Those who judge books by covers and people by looks would probably not be easily impressed by changes in material handling technology in recent years. That's because many of the revolutionary changes in this industry are happening beneath the surface. These changes are responsible for much of the productivity improvement and cost efficiency today's technology can help you realize.
Maybe that's why some of the unsung heroes of mechanization's mysteries made themselves more noticeable at ProMat 2003. I learned more about what goes on inside conveyors and sorters at this year's show than at any other I can remember. Take controls, for example. The reason sortation systems can handle higher product volumes while running slower —therefore requiring less maintenance — is because of variable frequency drives and pneumatic controls. While OEMs like HK Systems, Ermanco, Siemens Dematic and Intelligrated showed steak as well as sizzle, component sup-pliers like Humphrey, Rockwell and Wago ex-plained what helps these OEM partners cook.
"The further we get into the market, the more people want to do with these conveyors," said Dale Dratt, vice president development at Humphrey Products, makers of modu-lar controls.
Even software providers were co-presenting with hardware makers to convince customers that a new day of affordability and ease of use was here. The way to do that in these uncertain times is to show what’s under the hood.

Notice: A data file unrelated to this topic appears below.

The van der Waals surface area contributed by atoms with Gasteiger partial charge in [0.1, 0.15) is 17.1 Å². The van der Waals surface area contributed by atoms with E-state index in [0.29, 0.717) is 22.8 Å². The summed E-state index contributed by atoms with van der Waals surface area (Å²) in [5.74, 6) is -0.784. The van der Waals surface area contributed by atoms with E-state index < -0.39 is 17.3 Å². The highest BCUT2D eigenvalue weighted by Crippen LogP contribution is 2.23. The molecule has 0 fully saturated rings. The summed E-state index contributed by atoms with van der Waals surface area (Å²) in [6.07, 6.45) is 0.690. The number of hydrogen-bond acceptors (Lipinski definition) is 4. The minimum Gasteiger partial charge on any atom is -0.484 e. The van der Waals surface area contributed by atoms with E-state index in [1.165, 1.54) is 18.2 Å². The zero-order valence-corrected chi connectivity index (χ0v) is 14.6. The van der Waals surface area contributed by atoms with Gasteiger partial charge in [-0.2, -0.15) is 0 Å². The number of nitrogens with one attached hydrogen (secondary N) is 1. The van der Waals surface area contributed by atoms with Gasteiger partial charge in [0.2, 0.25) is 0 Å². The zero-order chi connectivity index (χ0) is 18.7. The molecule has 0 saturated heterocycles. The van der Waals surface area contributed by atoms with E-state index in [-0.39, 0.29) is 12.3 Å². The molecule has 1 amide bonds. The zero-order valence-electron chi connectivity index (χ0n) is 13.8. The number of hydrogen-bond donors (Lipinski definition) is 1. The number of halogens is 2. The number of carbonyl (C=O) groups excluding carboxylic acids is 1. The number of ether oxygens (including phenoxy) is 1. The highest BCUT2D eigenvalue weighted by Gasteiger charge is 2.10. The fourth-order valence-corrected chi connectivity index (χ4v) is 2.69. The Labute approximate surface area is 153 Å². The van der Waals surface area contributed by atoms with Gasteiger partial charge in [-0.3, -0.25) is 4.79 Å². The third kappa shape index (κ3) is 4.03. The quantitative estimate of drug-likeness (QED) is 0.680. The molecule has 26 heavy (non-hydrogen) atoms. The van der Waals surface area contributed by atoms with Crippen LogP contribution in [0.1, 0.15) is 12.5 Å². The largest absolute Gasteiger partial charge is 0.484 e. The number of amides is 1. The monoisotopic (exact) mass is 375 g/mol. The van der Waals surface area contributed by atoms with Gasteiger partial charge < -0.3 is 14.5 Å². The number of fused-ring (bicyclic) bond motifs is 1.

"I envision providing customers with what Dell Computer has been offering," said Pete Metros, president of Siemens Dematic Material Handling Division. "They say, 'This is Dell with Intel inside.' We say, this is a Siemens Dematic system with Manhattan inside."
Bad things can happen beneath the surface, too. Their consequences often aren’t discovered until millions of dollars have gone to waste. While technology has helped raise the productivity of many plants and distribution centers, there are still plenty of wasteful accounting practices that should be targeted. Robert Humphrey, chief operating officer of Humphrey Products, says U.S. companies have been doing such a great job improving plant productivity that manufacturing represents only 6.6 percent of a company’s costs.
"It drives me nuts when I read about manufacturers going to Mexico or China," he told me. "Why? For 6.6 percent?"
A perfect example of wasteful paper-pushing was discussed at a ProMat session on lift truck fleet management. Warren Eck of Yale Material Handling explained how the paperwork alone can cost companies $90 per purchase order.
Lowes Home Improvement, with 820 locations, saves $2 million a month in administration costs by using fleet management services. It has nothing to do with maintenance, but with how they do business upstairs, Yale's president, Donald Chance, explained to me. All they had to do was centralize fleet management instead of relying on separate service centers.
That's innovative thinking; looking at a problem and seeing a solution beneath the surface. Just as material handling innovation is not always recognized at the technology level, it also goes unnoticed at the management level — where you reside. Tired of being Mr. or Ms. Cellophane? Shoot me an e-mail and tell me what you've done to make your company more productive. MHM’s editors will profile the top material handling innovators later this year and toast their achievements at an awards banquet during the NA/2004 show in Cleveland next March. Show your CEO what it means to have you inside. [email protected]